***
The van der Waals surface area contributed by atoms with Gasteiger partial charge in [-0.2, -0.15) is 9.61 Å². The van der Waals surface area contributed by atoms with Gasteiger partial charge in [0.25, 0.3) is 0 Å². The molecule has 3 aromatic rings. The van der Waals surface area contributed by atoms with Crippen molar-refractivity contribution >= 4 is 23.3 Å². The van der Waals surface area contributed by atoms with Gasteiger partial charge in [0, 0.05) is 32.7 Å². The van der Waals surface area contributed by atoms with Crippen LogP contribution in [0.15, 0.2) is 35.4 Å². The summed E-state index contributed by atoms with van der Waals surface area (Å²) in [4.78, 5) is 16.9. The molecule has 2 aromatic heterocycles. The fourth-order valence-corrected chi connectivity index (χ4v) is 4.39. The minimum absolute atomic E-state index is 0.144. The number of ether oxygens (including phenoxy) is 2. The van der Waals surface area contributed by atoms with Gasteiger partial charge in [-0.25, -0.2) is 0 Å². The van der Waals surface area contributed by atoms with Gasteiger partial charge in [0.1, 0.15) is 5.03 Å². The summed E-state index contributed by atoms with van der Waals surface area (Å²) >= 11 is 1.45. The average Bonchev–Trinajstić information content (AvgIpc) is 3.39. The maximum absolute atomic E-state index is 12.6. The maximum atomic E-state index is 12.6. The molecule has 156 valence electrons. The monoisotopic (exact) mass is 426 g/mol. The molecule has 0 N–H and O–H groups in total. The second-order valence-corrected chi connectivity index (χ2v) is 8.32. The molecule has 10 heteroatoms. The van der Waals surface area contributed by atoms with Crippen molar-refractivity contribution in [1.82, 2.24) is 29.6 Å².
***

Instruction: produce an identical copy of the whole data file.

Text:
The van der Waals surface area contributed by atoms with Gasteiger partial charge in [-0.2, -0.15) is 9.61 Å². The van der Waals surface area contributed by atoms with Gasteiger partial charge in [0.25, 0.3) is 0 Å². The molecule has 3 aromatic rings. The van der Waals surface area contributed by atoms with Crippen molar-refractivity contribution >= 4 is 23.3 Å². The van der Waals surface area contributed by atoms with Gasteiger partial charge in [0, 0.05) is 32.7 Å². The van der Waals surface area contributed by atoms with Crippen LogP contribution in [0.15, 0.2) is 35.4 Å². The summed E-state index contributed by atoms with van der Waals surface area (Å²) in [4.78, 5) is 16.9. The molecule has 2 aromatic heterocycles. The fourth-order valence-corrected chi connectivity index (χ4v) is 4.39. The minimum absolute atomic E-state index is 0.144. The number of ether oxygens (including phenoxy) is 2. The van der Waals surface area contributed by atoms with Gasteiger partial charge in [-0.25, -0.2) is 0 Å². The van der Waals surface area contributed by atoms with Gasteiger partial charge in [0.1, 0.15) is 5.03 Å². The summed E-state index contributed by atoms with van der Waals surface area (Å²) >= 11 is 1.45. The average Bonchev–Trinajstić information content (AvgIpc) is 3.39. The maximum absolute atomic E-state index is 12.6. The maximum atomic E-state index is 12.6. The molecule has 156 valence electrons. The monoisotopic (exact) mass is 426 g/mol. The molecule has 0 N–H and O–H groups in total. The second-order valence-corrected chi connectivity index (χ2v) is 8.32. The molecule has 10 heteroatoms. The van der Waals surface area contributed by atoms with Crippen molar-refractivity contribution in [1.82, 2.24) is 29.6 Å².